Partners across the Pond: Across the Atlantic, the United States and the EU Are Reaching for Closer Economic Integration and More International Regulations, but Why Are They Doing It under the Table?

By McManus, John F. | The New American, May 12, 2008 | Go to article overview

Partners across the Pond: Across the Atlantic, the United States and the EU Are Reaching for Closer Economic Integration and More International Regulations, but Why Are They Doing It under the Table?


McManus, John F., The New American


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Approximately 50 persons gathered in a plush conference room at the State Department on March 10. They were there for a meeting of the Advisory Committee on International Economic Policy (ACIEP), a fairly new group that serves as an advisory body to the U.S. government. They champion the Security and Prosperity Partnership and related organizations steering the United States toward more regional and international integration.

Washington lawyer and Council on Foreign Relations member Ted Kassinger, a former Deputy Secretary and General Counsel at the Department of Commerce, chaired the two-hour session. He was assisted by Assistant Secretary of State Daniel S. Sullivan.

All in attendance were immediately instructed that the meeting would be conducted according to "Chatham House rules," meaning that no person should be identified with any comments given during the proceedings. It would be permissible to mention what was discussed but no attribution is allowed. (Chatham House is another name for Britain's Royal Institute of International Affairs, the internationalist equivalent in that nation of the Council on Foreign Relations in America.)

The words "convergence," "harmonization," and "integration" were used frequently at the meeting, and each was characterized as the overall goal. Every dictionary I consulted states that "integration" means creating a single entity.

Beyond frequent mention of NAFTA and the Security and Prosperity Partnership (SPP) for North America, the participants delighted in discussing the Framework for Advancing Transatlantic Economic Integration created in April 2007 by President Bush, German Chancellor Angela Merkel, and European Commission President Jose Manuel Barroso. According to information distributed at the meeting, this "Framework has put the United States and the European Union on a joint path toward further transatlantic economic integration." Claiming it possesses a "political commitment," the framework has led to "a new Cabinet-level Transatlantic Economic Council (TEC)."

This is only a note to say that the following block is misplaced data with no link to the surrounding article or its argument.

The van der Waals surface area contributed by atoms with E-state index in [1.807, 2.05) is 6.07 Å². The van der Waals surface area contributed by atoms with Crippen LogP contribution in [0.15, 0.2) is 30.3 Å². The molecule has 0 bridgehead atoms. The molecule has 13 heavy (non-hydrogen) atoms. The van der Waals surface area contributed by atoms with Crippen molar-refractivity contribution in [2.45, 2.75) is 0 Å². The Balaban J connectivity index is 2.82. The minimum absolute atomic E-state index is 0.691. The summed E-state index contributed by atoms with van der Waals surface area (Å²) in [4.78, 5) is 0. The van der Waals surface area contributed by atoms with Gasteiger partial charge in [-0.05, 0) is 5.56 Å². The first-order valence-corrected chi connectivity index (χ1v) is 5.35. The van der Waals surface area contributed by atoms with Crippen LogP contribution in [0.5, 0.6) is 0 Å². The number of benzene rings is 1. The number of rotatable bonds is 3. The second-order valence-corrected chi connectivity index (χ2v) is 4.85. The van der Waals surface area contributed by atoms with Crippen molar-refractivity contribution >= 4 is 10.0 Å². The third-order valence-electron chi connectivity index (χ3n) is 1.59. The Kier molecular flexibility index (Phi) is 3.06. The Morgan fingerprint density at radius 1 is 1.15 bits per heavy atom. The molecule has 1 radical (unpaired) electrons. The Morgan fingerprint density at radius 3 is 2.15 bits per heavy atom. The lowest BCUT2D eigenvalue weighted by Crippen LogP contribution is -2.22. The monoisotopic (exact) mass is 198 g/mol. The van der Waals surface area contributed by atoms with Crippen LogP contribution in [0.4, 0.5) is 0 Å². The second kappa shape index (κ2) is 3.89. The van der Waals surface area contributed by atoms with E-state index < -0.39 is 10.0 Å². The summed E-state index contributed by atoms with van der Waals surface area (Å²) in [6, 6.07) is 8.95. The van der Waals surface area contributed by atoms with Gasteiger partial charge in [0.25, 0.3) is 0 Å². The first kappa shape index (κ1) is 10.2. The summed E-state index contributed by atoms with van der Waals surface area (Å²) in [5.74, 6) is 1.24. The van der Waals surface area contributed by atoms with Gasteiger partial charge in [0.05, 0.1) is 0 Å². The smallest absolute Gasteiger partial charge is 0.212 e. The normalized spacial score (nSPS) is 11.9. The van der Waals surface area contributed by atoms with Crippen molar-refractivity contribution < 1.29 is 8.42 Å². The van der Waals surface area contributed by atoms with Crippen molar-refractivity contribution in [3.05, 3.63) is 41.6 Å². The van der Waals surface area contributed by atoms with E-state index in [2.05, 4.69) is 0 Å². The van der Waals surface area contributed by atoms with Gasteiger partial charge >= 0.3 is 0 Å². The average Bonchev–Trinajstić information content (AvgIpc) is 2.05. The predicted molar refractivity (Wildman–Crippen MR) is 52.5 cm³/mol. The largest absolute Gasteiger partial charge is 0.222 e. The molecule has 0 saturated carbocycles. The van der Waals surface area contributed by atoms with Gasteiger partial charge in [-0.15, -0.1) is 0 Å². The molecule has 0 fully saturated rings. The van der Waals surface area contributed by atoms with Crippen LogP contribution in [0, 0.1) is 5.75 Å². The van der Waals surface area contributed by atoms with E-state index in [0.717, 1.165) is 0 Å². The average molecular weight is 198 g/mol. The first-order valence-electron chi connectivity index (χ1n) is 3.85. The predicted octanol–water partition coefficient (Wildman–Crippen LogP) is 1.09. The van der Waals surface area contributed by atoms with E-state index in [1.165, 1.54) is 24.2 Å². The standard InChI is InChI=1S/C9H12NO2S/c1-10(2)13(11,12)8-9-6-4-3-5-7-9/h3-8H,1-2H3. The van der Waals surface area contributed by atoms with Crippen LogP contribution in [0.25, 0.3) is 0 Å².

About the TEC, the participants at the meeting stated, "We are in close contact with the EU." "We have great hopes for more US-EU discussions." "We want to reduce and harmonize regulatory burdens." Referring to a previous meeting of the TEC: "It was simply wonderful to have this meeting [TEC] with our EU friends, and six [U.S.] cabinet leaders were in attendance along with the heads of two regulatory agencies [EPA and FDA]." Obviously, this TEC is paving the way for the integration of North America and the EU.

One speaker said it would be wise not to refer to what they were doing as "NAFTA Plus." These globalists are obviously aware of growing public opposition to NAFTA. Another noted that "SPP builds on NAFTA," which of course it does. Still another offered, "The security aspect of SPP is being directed by the Department of Homeland Security, and the prosperity aspect is being directed by the Department of Commerce."

There were numerous references to progress already achieved (both within SPP and TEC) regarding standardization of some accounting procedures and regulatory controls. New areas where further progress is being sought include harmonization in the areas of biofuels, health, IT products, and RFID technology.

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One participant noted, "Together, the North America and the EU nations add up to 11 percent of the world's population and 58 percent of the world's Gross Domestic Product." He seemed unhappy about this disparity.

Another stated, "It was great progress when the North American Competitiveness Council was launched at the Montebello SPP meeting." "The NACC's input from the private sector helps to harmonize what we are doing." There are more than a dozen major U.S. corporations in the NACC, each profiting in the drive toward globalization. The firms weren't named during the meeting, but they are Campbell Soup, Chevron, Ford, FedEx, General Electric, General Motors, K. …

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Partners across the Pond: Across the Atlantic, the United States and the EU Are Reaching for Closer Economic Integration and More International Regulations, but Why Are They Doing It under the Table?
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